Models and photographers alike, there are those who simply do what they do just because they like doing it, not because they choose to make a living doing what they like to do. But lump them up together with those who are starting out, and want to eventually earn some money doing what they do, and we have a recipe of misunderstandings and exploitations.
There are some unscrupulous clients who always look to engage relatively unknown models and / or photographers, so that they don’t need to pay them anything after the job is completed. Models and photographers would probably want to take up the job if it is a high-profile one, and actually harbours a hope that subsequent jobs will be paid ones. Unfortunately, once the initial job is completed, the existing models and photographers will be dropped, and they will continue to look for more fresh meat to exploit.
Lump all of these together, and people start to become more wary, and start making unfair demands regardless how experienced (or inexperienced) they are, for any and all job offers that come along their way.
What People Think Model-Photographer Relationship Is
Many of the uninitiated, especially those just starting out in modelling, actually think that photographers hire them to pose for shoots. Of course there are photography hobbyists with deep pockets who would do just that, but for the majority of the job engagements out there, there has to be a paying client somewhere in the equation. They fail to see that just as they are looking to get paid for their modelling services, the photographers are also looking to get paid for their photographic services too.
The reverse is also true, but in real life, it happens less often.
Then there also are some new models who actually pay highly experienced photographers to shoot them, so that they can have professional looking images to be used in their portfolio. Just as there are new photographers who pay highly experienced models to pose for them, so that they, too, can have professional looking images for use in their portfolio.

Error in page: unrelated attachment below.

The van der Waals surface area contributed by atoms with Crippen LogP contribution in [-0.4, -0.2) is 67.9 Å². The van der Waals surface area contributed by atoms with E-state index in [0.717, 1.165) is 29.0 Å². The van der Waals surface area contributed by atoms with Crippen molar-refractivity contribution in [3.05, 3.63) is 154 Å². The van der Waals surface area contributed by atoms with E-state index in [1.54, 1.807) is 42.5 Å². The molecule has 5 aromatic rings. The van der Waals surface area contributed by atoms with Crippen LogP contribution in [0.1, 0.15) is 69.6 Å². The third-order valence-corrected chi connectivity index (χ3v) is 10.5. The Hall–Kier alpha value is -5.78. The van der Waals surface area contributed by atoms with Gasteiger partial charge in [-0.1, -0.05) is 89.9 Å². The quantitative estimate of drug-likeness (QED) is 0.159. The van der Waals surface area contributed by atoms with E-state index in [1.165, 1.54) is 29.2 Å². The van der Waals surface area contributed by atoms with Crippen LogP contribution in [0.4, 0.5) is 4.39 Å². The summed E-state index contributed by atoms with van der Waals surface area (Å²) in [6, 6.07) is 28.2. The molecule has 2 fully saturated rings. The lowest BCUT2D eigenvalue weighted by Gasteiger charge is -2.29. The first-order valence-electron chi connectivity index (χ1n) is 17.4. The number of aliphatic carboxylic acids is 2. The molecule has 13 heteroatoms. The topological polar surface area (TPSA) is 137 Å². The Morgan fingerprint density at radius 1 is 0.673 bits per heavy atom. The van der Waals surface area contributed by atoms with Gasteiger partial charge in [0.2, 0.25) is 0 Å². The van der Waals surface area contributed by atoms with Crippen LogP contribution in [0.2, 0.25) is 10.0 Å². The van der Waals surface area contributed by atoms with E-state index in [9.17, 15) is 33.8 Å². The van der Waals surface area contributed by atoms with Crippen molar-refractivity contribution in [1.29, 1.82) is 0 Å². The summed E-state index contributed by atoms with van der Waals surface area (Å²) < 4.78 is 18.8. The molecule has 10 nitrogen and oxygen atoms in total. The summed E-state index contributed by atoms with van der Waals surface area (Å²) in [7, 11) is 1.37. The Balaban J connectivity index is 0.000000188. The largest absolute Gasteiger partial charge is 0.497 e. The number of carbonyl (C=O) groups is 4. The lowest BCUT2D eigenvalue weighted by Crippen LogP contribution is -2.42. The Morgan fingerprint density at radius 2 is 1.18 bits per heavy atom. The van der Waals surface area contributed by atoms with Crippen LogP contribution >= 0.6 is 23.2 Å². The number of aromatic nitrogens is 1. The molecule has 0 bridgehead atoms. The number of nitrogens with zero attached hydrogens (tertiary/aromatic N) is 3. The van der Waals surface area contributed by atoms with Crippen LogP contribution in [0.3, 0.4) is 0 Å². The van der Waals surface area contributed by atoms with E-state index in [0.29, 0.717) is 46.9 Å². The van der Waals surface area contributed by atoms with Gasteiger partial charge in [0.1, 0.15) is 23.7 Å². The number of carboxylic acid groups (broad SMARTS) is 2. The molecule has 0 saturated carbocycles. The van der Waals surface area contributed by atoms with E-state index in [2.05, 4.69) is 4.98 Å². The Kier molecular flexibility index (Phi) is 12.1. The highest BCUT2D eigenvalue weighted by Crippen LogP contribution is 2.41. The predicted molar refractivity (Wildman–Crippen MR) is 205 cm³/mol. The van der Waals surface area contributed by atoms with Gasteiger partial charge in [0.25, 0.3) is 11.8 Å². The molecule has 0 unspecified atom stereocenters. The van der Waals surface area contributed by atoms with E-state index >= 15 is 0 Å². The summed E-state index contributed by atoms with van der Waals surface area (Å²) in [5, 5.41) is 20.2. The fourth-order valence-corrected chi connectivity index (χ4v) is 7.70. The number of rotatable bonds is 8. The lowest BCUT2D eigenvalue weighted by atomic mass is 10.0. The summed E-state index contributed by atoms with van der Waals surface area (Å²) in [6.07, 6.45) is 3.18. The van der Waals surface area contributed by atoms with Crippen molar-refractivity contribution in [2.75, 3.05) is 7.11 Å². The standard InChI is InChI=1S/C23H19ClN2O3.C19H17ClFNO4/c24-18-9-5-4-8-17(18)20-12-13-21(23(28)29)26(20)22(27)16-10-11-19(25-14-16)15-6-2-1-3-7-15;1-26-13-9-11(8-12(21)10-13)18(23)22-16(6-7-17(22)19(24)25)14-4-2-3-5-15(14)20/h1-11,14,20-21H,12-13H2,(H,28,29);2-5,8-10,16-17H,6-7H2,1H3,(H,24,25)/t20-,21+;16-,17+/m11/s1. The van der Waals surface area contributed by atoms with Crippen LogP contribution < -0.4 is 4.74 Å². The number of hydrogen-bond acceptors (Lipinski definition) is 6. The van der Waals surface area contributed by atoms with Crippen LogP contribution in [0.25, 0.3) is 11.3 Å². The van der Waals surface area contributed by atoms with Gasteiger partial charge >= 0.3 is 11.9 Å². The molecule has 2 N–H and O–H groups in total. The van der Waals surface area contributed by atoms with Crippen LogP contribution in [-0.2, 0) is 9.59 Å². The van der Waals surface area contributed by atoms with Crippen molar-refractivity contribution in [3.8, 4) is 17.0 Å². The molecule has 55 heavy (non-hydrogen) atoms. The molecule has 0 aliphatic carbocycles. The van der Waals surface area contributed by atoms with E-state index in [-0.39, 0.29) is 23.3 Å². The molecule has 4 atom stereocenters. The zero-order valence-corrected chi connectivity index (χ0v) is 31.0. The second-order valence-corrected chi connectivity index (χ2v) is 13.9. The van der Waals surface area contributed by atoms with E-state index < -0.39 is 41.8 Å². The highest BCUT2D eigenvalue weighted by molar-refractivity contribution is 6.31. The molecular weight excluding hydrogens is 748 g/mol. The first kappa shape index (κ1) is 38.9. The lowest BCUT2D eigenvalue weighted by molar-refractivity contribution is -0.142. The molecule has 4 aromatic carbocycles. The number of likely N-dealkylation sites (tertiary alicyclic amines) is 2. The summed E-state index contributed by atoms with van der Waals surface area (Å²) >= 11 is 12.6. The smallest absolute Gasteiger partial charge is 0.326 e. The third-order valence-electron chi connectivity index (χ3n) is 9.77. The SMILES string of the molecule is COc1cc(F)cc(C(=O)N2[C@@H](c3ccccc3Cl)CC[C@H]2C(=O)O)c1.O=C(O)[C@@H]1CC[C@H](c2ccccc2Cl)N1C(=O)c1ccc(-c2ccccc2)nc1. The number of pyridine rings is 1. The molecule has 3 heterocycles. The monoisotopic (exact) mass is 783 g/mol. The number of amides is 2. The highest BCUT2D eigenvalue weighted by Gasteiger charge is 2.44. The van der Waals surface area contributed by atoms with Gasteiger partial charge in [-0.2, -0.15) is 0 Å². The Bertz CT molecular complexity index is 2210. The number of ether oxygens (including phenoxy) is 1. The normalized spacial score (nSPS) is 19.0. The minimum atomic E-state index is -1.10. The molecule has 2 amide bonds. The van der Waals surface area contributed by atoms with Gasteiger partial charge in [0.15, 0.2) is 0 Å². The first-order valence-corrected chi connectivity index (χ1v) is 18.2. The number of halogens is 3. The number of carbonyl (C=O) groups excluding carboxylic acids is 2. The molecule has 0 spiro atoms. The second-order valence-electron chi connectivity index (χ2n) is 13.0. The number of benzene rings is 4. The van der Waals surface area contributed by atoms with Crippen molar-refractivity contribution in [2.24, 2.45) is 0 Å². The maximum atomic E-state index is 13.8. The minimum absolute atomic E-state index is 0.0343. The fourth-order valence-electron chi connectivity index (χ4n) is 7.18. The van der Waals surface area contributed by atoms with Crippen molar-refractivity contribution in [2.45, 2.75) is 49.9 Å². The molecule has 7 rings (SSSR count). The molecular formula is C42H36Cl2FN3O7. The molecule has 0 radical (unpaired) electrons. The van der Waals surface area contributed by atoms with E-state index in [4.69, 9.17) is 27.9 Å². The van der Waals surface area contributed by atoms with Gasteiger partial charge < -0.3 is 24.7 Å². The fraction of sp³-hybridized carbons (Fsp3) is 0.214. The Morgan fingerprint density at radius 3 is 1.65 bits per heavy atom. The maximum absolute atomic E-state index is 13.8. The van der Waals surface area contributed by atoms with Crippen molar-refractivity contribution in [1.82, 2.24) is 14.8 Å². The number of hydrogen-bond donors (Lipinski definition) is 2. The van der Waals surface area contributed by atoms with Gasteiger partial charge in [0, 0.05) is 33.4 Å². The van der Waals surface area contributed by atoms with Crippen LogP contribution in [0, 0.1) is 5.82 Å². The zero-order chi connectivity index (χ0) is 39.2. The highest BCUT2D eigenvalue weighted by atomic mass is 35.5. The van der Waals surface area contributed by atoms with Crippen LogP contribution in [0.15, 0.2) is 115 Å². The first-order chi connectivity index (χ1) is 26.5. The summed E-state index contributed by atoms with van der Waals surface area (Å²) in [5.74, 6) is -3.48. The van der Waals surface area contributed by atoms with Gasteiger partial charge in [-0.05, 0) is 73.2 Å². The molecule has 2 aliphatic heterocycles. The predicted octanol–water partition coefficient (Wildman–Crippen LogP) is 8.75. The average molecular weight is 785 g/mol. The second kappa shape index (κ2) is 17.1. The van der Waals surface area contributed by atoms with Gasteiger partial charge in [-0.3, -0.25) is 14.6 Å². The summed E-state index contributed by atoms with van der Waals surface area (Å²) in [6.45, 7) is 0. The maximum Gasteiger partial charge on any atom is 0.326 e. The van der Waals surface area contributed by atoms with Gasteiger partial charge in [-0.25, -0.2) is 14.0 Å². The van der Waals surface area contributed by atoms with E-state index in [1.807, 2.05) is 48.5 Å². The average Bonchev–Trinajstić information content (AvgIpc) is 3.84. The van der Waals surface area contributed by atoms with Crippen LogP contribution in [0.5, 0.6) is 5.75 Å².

Non-Commercial, Or Trade Shoot
There is a phenomenon known in the industry by the acronym TFP. Initially it was thought to stand for “Trade For Print”, where models and photographers come to an agreement that neither party will pay the other in monetary terms. Instead, both parties will benefit by getting a set of the finished products, normally to be used as images for both their portfolios.
Some people insist that it stands for “Time For Print”, or “Trade For Pictures”. And by the dawn of the digital age, where most people don’t actually print their images anymore, favouring soft copies stored in optical discs instead. Some creative guy then modified the universally known TFP into TFCD, which they insist that it stands for “Trade For Compact Disc”, indicating soft copies stored in the CD rather than a physically printed photo.
But as far as the industry as a whole is concerned, everybody knows what you mean when you say TFP.
Now TFP as a non-commercial transaction really works, especially when one party is less experienced than the other, and wants to tap into the knowledge and experience of the industry veteran. The less experienced party gains by getting higher quality images for their portfolio, and the more experienced party gets to hone their skills, and maybe try something new that he or she can’t risk doing on commercial jobs.
But the problem will start to show its ugly face when both parties are equally inexperienced. Just imagine, an inexperienced photographer shooting an equally inexperienced model. The resulting images from the shoot will most definitely not live up to the commercial standard, and very likely neither party will be able to tell it apart. Both parties end up wasting their time.
Back To The Question – Models Vs. Photographers, Who Pays Whom?
In a commercial shoot, look for who the client is. There always is a client somewhere in the equation, who commissioned the shoot in the first place. The client is the one who pays everybody in the photographic team.
In a non-commercial shoot, usually it is the less experienced party who “pays” the more experienced party. And more often than not, the payment will not be in monetary form. It is most likely in some form of trade (like TFP)
And one final word – Whatever the arrangement is, always, always, ALWAYS insist on getting a Model Release Form signed.